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In Leibniz we can already find the striking observation that *cogitatur ergo est* is no less evident than *cogito ergo sum*. Naturally, *est* here does not mean existence or reality but being of whatever kind and form, including even ideal being, fictive being, conscious-being [*Bewusst-Sein*], etc. However, we must go even beyond this thesis of Leibniz. The correlate of the act of *cogitatio* is not, as Leibniz said, being simply, but only that type of being we call "objectifiable being." Objectifiable being must be sharply distinguished from the non-objectifiable being of an act, that is, from a kind of entity which possesses its mode of being only in performance [*Vollzug*], namely, in the performance of the act. "Being," in the widest sense of the word, belongs indeed to the being-of-an-act [*Akt-Sein*], to *cogitare*, which does not in turn require another *cogitare*. Similarly, we are only vaguely "aware" of our drives [*Triebleben*] without having them as objects as we do those elements of consciousness which lend themselves to imagery. For this reason the first order of evidence is expressed in the principle, "There is something," or, better, "There is not nothing." Here we understand by the word "nothing" the negative state of affairs of not-being in general rather than "not being something" or "not being actual." A second principle of evidence is that everything which "is" in any sense of the possible kinds of being can be analyzed in terms of its character or essence (not yet separating its contingent characteristics from its genuine essence) and its existence in some mode. With these two principles we are in a position to define precisely the concept of knowledge, a concept which is prior even to that of consciousness. Knowledge is an ultimate, unique, and underivable ontological relationship between two beings. I mean by this that any being A "knows" any being B whenever A participates in the essence or nature of B, without B's suffering any alteration in its nature or essence because of A's participation in it. Such participation is possible both in the case of objectifiable being and in that of active [*akthaften*] being, for instance, when we repeat the performance of the act; or in feelings, when we relive the feelings, etc. The concept of participation is, therefore, wider than that of objective knowledge, that is, knowledge of objectifiable being. The participation which is in question here can never be dissolved into a causal relation, or one of sameness and similarity, or one of sign and signification; it is an ultimate and essential relation of a peculiar type. We say further of B that, when A participates in B and B belongs to the order of objectifiable being, B becomes an "objective being" ["*Gegenstand"-sein*]. Confusing the being of an object [*Sein des Gegenstandes*] with the fact that an entity is an object [*Gegenstandssein eines Seienden*] is one of the fundamental errors of idealism. On the contrary, the being of B, in the sense of a mode of reality, never enters into the knowledge-relation. The being of B can never stand to the real bearer of knowledge in any but a causal relation. The *ens reale* remains, therefore, outside of every possible knowledge-relation, not only the human but also the divine, if such exists. Both the concept of the "intentional act" and that of the "subject" of this act, an "I" which performs acts, are logically posterior. The intentional act is to be defined as the process of becoming [*Werdesein*] in A through which A participates in the nature or essence of B, or that through which this participation is produced. To this extent the Scholastics were right to begin with the distinction between an *ens intentionale* and an *ens reale*, and then, on the basis of this distinction, to distinguish between an intentional act and a real relation between the knower and the being of the thing known." ―from_Idealism and Realism_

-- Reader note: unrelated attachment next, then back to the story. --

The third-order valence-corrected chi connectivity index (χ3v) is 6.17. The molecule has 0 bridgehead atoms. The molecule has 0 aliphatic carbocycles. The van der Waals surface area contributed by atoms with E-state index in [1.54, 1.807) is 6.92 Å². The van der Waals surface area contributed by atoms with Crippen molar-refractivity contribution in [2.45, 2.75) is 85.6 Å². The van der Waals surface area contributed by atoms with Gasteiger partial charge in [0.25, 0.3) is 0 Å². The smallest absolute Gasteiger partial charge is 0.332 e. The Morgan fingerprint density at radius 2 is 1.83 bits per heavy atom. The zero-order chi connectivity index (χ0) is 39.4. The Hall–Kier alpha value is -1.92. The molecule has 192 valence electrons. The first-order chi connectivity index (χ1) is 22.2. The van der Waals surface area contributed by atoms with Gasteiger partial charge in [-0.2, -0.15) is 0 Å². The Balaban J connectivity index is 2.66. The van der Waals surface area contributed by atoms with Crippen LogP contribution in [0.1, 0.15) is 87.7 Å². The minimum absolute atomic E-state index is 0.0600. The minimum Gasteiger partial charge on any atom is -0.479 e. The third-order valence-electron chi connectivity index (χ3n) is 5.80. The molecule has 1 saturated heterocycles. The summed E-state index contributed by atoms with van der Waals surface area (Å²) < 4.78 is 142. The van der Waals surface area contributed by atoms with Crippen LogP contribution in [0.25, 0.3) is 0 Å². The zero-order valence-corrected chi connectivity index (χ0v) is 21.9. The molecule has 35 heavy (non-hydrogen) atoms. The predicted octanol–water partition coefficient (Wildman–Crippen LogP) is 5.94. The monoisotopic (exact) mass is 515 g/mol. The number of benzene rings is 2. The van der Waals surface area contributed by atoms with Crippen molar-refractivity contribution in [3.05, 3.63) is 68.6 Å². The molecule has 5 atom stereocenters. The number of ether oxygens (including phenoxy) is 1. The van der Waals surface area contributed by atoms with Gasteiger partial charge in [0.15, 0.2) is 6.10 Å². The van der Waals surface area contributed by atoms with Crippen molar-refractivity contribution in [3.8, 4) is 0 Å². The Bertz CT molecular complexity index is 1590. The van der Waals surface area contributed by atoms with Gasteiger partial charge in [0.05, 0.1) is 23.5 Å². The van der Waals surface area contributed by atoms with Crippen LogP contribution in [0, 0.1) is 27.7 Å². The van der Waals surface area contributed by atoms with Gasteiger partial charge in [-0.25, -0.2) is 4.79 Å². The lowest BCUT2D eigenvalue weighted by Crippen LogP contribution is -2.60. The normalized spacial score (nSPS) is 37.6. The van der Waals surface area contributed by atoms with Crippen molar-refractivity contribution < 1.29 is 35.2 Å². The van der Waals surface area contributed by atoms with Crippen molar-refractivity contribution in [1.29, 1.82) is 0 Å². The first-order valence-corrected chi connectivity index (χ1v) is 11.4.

Max Scheler (Selected Philosophical Essays (Studies in Phenomenology and Existential Philosophy))